For the past fortnight, rumours have been circulating that the Palestinian Authority (PA) is considering a unilateral declaration of statehood. "Many agree that it's time to end all this negotiation nonsense and work on peaceful resistance," a Palestinian insider confided this past week.
The PA is considering several options: stopping all negotiations with Israel and severing diplomatic contact, unilaterally declaring Palestinian statehood, or removing PA security forces, which act as a cover for humiliating Israeli military operations, from West Bank cities - a move suggested by the Palestinian prime minister, Salam Fayyad.
The 30 July announcement by the Israeli prime minister, Ehud Olmert, that he would resign after party leadership elections in September has left the ailing peace process in even greater trouble. In the Jerusalem Post, a PA official described "the chances of reaching an agreement with Israel before the end of 2008" as "zero".
But the Palestinians are not rushing to make their strategic move. The political analyst Ali Jarbawi believes that "waiting until the end of the year is best" and will allow the Palestinians to avoid blame for the talks' collapse. The US's insistence, against all the evidence, that a peace agreement can be reached by the end of the year also, paradoxically, strengthens the argument that a different way forward is needed.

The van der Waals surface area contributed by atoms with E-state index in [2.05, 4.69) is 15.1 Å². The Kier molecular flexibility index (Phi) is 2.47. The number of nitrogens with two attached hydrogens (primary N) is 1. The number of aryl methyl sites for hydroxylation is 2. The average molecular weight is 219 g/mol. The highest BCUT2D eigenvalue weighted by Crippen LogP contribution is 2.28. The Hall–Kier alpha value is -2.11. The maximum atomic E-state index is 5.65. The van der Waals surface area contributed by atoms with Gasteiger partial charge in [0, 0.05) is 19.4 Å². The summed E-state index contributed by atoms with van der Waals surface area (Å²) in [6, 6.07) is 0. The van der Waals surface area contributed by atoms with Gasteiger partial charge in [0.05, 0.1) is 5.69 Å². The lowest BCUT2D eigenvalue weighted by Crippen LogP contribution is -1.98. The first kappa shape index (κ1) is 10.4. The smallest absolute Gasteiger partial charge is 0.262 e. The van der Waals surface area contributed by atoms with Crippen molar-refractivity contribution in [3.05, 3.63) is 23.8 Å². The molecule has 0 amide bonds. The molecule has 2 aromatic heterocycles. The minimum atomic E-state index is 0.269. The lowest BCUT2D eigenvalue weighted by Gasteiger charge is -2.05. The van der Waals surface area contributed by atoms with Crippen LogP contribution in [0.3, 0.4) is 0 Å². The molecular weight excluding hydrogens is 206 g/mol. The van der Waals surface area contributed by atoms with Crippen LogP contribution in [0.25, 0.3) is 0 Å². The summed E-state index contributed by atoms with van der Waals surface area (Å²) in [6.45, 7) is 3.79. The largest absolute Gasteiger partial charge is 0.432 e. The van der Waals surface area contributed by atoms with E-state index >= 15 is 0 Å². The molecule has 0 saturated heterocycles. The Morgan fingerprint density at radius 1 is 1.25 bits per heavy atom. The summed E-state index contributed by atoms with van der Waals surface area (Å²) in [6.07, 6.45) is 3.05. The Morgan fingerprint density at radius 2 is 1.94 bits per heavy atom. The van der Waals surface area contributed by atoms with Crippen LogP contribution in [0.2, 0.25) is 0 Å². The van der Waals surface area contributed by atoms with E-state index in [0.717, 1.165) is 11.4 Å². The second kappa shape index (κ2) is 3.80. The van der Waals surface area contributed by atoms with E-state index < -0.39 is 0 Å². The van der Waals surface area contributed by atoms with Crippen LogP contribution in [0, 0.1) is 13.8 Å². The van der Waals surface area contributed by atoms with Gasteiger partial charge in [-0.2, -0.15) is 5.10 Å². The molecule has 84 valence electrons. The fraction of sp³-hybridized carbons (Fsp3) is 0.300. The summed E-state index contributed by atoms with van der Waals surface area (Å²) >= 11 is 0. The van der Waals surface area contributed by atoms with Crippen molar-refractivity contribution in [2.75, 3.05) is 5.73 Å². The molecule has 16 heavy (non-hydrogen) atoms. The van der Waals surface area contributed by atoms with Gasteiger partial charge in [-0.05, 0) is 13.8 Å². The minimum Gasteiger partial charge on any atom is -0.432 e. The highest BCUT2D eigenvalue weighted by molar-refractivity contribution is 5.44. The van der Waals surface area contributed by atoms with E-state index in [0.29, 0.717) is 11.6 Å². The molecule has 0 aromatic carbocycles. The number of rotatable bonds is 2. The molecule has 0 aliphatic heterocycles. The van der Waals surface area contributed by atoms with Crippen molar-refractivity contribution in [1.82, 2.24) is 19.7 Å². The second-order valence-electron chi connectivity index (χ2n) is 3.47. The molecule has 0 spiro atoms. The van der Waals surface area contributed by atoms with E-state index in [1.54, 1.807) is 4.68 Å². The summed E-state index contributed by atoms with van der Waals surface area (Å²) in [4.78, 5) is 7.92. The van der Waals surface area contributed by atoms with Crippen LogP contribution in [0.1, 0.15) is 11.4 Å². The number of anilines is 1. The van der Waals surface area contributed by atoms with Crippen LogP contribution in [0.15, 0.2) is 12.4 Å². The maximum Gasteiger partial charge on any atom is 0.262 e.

There is a sense of déjà vu about all of this. In 2000, before the ill-fated Camp David talks, the PLO debated a unilateral declaration of statehood. Israel warned it might respond by annexing swaths of the West Bank - a threat that would ring hollow this time around, as it is already busy doing just that.
Jarbawi, for one, thinks it better to stop the negotiations in the face of Israel's incessant creation of "facts on the ground". He even hints at what would be the ultimate expression of Palestinian unilateralism: dissolving the PA.
"What will happen to the PA? Will we continue with the PA as a captive authority until Israel has finished doing what it wants? Or will we tell the world and Israel that enough is enough - we've been trying so hard for the last 15 years, we couldn't reach a settlement, and we learned our lesson."
The Palestinians say their new ideas are driven by the increasing perception that the peace process, and even the PA itself, simply provide a cover for Israeli occupation and land seizure with a pretence of "interim" autonomy.
If senior Palestinian officials decide to "go it alone", it would be hard to blame them. In May, a former PA official told me that in private many officials admit they are just going through the motions of the peace process, waiting for the right moment to change both strategy and goal. That moment may now be a bit closer.